A new body of research, claimed to be the largest-ever study of brain cancer, revealed possible reasons for inherited risk of the disease.

The research, published in the journal Nature Genetics, identified 13 new genetic errors associated with glioma, the most common form of brain cancer. Glioma is a general term to describe any tumor that started on the “gluey” tissue, called gila, of the brain, the American Brain Tumor Association explains.

Read: Brain Tumor Gene Found, Linking Familial Glioma Between Family Members

The study, which included more than 30,000 people with and without glioma, was designed to identify DNA changes, passed on to the participants from their parents, that increased their risk of disease, according to a news release on ScienceDaily.

The 13 new genetic changes identified affect many different cell functions including nerve cell division, DNA repair, cell cycle control, protein production and inflammation. Currently, there are only 13 other genetic changes associated with risk of glioma.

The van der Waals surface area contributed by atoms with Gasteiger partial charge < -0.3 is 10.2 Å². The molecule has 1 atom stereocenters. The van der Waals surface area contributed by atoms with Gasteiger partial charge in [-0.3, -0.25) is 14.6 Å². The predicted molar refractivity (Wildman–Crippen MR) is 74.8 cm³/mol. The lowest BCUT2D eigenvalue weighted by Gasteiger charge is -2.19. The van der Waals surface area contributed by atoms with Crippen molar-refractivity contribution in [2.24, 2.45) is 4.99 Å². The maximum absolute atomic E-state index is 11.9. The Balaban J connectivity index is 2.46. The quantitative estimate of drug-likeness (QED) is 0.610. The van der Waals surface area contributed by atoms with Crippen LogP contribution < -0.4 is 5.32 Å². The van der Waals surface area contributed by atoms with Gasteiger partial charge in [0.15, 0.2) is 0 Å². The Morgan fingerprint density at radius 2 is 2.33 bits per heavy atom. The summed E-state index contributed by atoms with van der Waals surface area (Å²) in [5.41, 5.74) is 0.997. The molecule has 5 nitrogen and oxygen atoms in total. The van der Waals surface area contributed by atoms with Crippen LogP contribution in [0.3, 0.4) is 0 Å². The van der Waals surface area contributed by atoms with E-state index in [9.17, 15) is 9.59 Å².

“Understanding the genetics of glioma in such detail allows us to start thinking about ways of identifying people at high inherited risk, and will open up a search for new treatments that exploit our new knowledge of the biology of the disease,” Paul Workman, Chief Executive of The Institute of Cancer Research, London, said in a press release.

The study was conducted by researchers at The Institute of Cancer Research, London, in collaboration with scientists in Europe and the United States.

Gliomas account for 80 percent of malignant (or cancerous) brain tumors among American adults. The average survival rate for all malignant brain tumor patients is 34.4 percent, according to the National Brain Tumor Society.

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